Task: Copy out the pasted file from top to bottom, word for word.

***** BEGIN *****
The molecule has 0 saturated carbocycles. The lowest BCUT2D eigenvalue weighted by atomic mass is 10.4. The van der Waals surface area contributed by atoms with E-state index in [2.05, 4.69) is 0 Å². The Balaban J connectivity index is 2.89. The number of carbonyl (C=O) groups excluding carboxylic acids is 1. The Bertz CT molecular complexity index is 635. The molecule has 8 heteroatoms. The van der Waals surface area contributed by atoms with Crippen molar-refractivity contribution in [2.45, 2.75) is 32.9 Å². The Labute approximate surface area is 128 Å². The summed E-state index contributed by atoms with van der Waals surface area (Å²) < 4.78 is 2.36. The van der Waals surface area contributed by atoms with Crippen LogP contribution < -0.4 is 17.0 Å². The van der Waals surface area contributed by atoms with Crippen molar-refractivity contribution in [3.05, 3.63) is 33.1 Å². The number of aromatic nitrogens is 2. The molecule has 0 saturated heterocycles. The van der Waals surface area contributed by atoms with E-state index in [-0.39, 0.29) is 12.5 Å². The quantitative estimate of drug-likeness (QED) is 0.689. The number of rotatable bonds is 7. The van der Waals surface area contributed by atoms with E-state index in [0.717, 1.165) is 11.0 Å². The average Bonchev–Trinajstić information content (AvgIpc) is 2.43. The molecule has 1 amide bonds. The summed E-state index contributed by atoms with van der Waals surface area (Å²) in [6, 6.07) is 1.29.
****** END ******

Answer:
The molecule has 0 saturated carbocycles. The lowest BCUT2D eigenvalue weighted by atomic mass is 10.4. The van der Waals surface area contributed by atoms with E-state index in [2.05, 4.69) is 0 Å². The Balaban J connectivity index is 2.89. The number of carbonyl (C=O) groups excluding carboxylic acids is 1. The Bertz CT molecular complexity index is 635. The molecule has 8 heteroatoms. The van der Waals surface area contributed by atoms with Crippen molar-refractivity contribution in [2.45, 2.75) is 32.9 Å². The Labute approximate surface area is 128 Å². The summed E-state index contributed by atoms with van der Waals surface area (Å²) < 4.78 is 2.36. The van der Waals surface area contributed by atoms with Crippen LogP contribution < -0.4 is 17.0 Å². The van der Waals surface area contributed by atoms with Crippen molar-refractivity contribution in [3.05, 3.63) is 33.1 Å². The number of aromatic nitrogens is 2. The molecule has 0 saturated heterocycles. The van der Waals surface area contributed by atoms with E-state index in [-0.39, 0.29) is 12.5 Å². The quantitative estimate of drug-likeness (QED) is 0.689. The number of rotatable bonds is 7. The van der Waals surface area contributed by atoms with E-state index in [0.717, 1.165) is 11.0 Å². The average Bonchev–Trinajstić information content (AvgIpc) is 2.43. The molecule has 1 amide bonds. The summed E-state index contributed by atoms with van der Waals surface area (Å²) in [6, 6.07) is 1.29.